If each model indeed consists of 1000 (!) materials, perhaps you should consider not only a texture atlas, but also a higher-level approach? Assuming you can use shaders, uniforms can probably take you a long way to reduce (as I see it) the number of permutations. Perhaps a shader doing lookup from a texture could further help?

As you again mention many passes, I get the feeling this might be many translucent materials (like fur/hair). Could that perhaps be pre-processed to reduce the number of passes?

As for lighting complexity, have you considered deferred lighting (search this forum)?

Anyway, I think there’s still too little information given to give a more informed answer. I hope I at least did point you in the right direction re. VBO’s, and perhaps gave you some ideas.


From several recent posts, it seems that (from the NVidia camp at least), making lots of draw calls (already pretty efficient) has become even more efficient, to the point where you may not need to sweat pure batch size. Here’s one recent post..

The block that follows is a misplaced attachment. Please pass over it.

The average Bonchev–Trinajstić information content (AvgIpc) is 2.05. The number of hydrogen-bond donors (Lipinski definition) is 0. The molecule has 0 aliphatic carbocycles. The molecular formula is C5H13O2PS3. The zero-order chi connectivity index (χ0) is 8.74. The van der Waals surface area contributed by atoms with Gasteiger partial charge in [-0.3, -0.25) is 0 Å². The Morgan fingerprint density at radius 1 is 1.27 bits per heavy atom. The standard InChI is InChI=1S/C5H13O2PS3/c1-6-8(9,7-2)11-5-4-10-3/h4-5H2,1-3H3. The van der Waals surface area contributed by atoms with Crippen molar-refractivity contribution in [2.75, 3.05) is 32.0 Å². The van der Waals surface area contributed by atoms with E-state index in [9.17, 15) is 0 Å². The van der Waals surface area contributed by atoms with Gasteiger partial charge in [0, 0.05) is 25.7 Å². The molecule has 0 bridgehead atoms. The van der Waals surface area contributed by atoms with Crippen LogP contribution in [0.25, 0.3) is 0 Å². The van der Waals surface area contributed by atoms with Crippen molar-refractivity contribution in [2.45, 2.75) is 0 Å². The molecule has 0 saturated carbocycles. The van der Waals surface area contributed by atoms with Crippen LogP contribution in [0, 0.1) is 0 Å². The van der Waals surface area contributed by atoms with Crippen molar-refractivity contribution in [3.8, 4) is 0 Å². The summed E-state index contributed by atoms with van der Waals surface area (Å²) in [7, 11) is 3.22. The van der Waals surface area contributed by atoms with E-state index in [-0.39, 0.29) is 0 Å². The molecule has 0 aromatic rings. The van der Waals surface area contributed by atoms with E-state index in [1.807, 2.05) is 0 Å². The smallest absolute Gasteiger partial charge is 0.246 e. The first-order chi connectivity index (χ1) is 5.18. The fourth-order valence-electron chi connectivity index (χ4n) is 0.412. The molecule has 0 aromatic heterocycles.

So as tamlin suggests, state changes. Minimize these. However, profile your app first to ensure that this is your primary bottleneck.

Thanks for your helpful answers! What other information can I provide to help?

So the consensus, then, is that I should do my best to compile all of the vertex data into as few huge VBOs as possible, and then use smaller VBOs for indexing into this per-mesh? In my situation, this would likely result in one 5-10MB VBO for the vertex data, and then 1000 ~150 index VBOs for the indices of the meshes. Would this be expected to give better performance than one giant VBO with flat, un-indexed vertex data for all the visible geometry (built once per frame, re-used for each pass)?

Perhaps the ideal solution would be to put all the vertices into said huge VBO, and then generate VBOs full of indices for each view [frustum] on the fly?